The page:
Issaquah cash mob aims to stock food bank
November 13, 2012
By Warren Kagarise
The indefatigable team behind recent cash mobs at Issaquah businesses is asking consumers to shop BOGO — buy one and, in a holiday season change-up, give one.
The next cash mob is due to descend on specialty grocer Champion Grocery on Nov. 17, and organizers encourage shoppers to buy something for themselves, and something extra for the Issaquah Food & Clothing Bank.
In a cash mob, a group of people descends on a business to buy, buy, buy. The destination is revealed through social media services. Then, the mob pops up at the business to browse and shop.
The 20- and 30-something business leaders in the Issaquah Chamber of Commerce — Young Issaquah Professionals, or YIPPIES for short — modeled the cash mob on similar events elsewhere.
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Issaquah Cash Mob
“At its core, cash mobbing is supposed to be supporting the community,” Audrey Slade, YIPPIES chairwoman, said in a Nov. 9 interview. “Nonprofits fit in really well with that. It’s really nice if we’re able to get some extra exposure for the nonprofit while we’re helping a small business. That’s your classic two birds, one stone situation.”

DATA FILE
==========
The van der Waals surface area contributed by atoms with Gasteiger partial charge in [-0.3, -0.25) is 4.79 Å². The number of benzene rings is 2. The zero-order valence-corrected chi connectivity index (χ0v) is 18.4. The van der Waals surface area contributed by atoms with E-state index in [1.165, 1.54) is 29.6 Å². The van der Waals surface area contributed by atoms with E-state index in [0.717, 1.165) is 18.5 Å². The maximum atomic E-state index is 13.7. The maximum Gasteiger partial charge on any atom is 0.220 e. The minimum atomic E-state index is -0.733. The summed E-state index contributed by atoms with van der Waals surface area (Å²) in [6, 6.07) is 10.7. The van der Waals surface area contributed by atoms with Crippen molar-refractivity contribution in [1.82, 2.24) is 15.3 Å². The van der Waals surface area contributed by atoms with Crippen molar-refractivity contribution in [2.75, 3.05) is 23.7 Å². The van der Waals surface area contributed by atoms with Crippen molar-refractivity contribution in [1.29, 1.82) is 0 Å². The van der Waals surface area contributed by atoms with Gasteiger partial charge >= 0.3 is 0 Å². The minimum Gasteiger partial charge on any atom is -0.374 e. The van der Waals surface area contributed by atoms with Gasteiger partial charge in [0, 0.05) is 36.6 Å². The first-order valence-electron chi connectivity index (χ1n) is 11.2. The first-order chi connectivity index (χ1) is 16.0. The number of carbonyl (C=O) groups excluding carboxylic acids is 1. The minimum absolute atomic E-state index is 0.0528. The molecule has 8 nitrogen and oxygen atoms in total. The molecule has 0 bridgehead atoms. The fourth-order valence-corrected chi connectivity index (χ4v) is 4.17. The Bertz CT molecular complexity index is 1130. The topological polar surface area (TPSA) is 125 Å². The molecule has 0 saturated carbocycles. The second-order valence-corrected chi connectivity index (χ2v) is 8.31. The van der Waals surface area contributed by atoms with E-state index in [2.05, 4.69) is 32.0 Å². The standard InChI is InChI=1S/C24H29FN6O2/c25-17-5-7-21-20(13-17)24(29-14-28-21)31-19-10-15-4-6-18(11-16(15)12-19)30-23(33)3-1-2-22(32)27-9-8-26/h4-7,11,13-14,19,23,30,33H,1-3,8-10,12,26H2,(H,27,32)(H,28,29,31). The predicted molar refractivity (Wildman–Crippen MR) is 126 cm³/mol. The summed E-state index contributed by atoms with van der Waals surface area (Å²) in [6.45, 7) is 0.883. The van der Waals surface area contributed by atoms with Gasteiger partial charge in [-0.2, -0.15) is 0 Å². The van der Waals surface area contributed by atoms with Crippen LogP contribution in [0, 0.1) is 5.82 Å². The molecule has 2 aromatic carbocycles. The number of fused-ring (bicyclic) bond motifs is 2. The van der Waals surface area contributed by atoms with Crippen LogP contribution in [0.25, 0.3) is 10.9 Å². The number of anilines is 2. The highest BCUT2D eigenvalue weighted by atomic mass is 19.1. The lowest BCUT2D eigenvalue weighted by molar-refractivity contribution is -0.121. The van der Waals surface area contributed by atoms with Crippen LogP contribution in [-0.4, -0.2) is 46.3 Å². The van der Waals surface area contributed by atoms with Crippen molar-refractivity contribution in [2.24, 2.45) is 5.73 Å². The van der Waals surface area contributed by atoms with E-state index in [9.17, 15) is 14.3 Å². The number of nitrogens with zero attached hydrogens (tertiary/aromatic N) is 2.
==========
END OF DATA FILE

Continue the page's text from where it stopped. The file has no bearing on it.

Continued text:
Organizers shifted the date for the upcoming cash mob to a Saturday from a weekday in a bid to increase participation.
Cori Kauk, food bank executive director, said the cash mob comes at a critical time for the organization. The food bank’s needs often come into focus during the holiday season.
“It really does fall on the shoulders of our community members, because the food bank doesn’t have the capacity to do this all by ourselves,” she said. “The need is too great.”
The food bank serves clients from throughout the Issaquah School District — from Preston to Newcastle, and from Sammamish to Renton.
Kauk said the cash mob destination, Champion Grocery, is a “hidden gem” in the community. News about the coming cash mob thrilled the store’s owners.
“The reaction from Champion was just so great; it’s exactly why we do this,” Slade said.
Kauk encouraged cash mob participants to consider purchasing staple items, such canned tuna and peanut butter, for the food bank. Unlike holiday season-specific items, demand for staple items is high all year.
The planned event is the latest effort to use a cash mob to give back to the community.
In August, cash mob participants stuffed backpacks with school supplies for children in the food bank’s Tools for Schools program. The effort collected enough school supplies for 1,000 children.
Slade said the organization’s December cash mob is also designed to include a philanthropic component.
“Issaquah is a community that wants to give back,” she said.